By Josh Horwitz and Akanksha Rana
SHANGHAI -Chinese e-commerce giant JD.com Inc on Monday told investors it does not expect any business impact from a wave of regulations hitting Chinese industry, after beating analysts’ expectations for the quarter through June.
The company’s Hong Kong-listed shares jumped nearly 10% in morning trade on Tuesday, setting it up to add nearly $10 billion to its market value. The broader Hang Seng Index was up 1.7%.
The company’s strong results come amid a crackdown on the tech industry by Chinese authorities that has led to an upheaval in sectors such as e-commerce, ride-hailing and cryptocurrency.
Since last year, regulators have announced new policies aimed at improving privacy, data-security, and market competition and penalized companies who have violated rules.
“Undoubtedly, we believe that the introduction of regulatory policies on the internet industry recently is a good thing for the long term and healthy development of industries,” said Xu Lei, chief executive of JD Retail, the company’s main e-commerce division, on an earnings call.
Xu added that the company had completed a self review and rectification exercise and foresaw no major business impact due to the regulations.
Despite the ongoing regulatory tightening, the company added a record 32 million users over the quarter and delivered growth in its logistics and marketplace divisions.
“The key surprise … came from its strong user growth,” said Daiwa Capital Markets analyst John Choi. “Despite a likely weaker e-commerce industry growth in 2H21, we are turning incrementally positive on JD compared with its peers due to its prudent strategy in terms of operations and spending amid the current regulatory environment and its growing scale in (fast-moving consumer goods) and online grocery.”
As part of China’s regulatory crackdown on tech and digital giants, it fined most notably JD.com’s rival Alibaba a record of about $2.5 billion in April for anti-competitive behavior. Alibaba later missed its revenue estimates for that quarter.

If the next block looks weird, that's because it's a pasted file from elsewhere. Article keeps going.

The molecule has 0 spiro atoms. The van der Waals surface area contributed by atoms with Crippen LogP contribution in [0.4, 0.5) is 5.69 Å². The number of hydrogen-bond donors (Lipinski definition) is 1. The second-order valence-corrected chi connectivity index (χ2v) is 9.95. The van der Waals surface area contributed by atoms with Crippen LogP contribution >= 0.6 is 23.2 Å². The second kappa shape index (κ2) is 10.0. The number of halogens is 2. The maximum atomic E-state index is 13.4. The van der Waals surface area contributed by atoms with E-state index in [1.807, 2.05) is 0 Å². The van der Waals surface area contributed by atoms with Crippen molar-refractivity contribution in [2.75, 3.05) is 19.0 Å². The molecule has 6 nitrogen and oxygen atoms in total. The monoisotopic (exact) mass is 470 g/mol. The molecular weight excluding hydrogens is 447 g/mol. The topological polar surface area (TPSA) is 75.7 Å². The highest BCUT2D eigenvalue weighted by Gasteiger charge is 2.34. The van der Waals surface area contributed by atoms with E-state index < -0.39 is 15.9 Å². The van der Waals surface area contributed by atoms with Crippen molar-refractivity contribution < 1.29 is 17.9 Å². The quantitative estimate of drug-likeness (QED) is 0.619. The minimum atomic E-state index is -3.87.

In December, regulators fined JD.com 500,000 yuan for pricing irregularities.
In April, the China Shanghai stock exchange terminated a planned IPO for JD Digits, JD’s fintech division, citing a request from the company to withdraw it. The pullback came after authorities abruptly blocked the listing of Alibaba’s financial affiliate Ant Group
On the JD’s earnings call, executives said that the company added new merchants to its platform following authorities’ banning of a practice known as “two-choose-one,” wherein e-commerce sites ban merchants who list on rival platforms.
They added that the company is in compliance with an upcoming data security law, and highlighted how drivers in its logistics division are employed full-time and receive social and commercial insurance.
When asked about reported changes to preferential tax policies for tech companies, executives said the company has received no notice that such policies will be retracted, and added it expects no impact should a retraction occur as none of its subsidiaries has applied to become a key software enterprise.
Excluding items, the company posted a profit of 2.90 yuan per American depositary share (ADS), compared with analysts’ expectations of 2.35 yuan.
Net income attributable to ordinary shareholders fell to 794.3 million yuan ($122.48 million) from 16.4 billion yuan ($2.53 billion) a year earlier. Non-GAAP net income to ordinary shareholders fell to 4.6 billion yuan compared to 5.9 billion yuan a year earlier.
Net revenue at JD.com rose about 26% to 253.8 billion yuan ($39.14 billion) in the second quarter ended June 30. Analysts had expected revenue of 249.27 billion yuan, according to IBES data from Refinitiv.
($1 = 6.4841 Chinese yuan)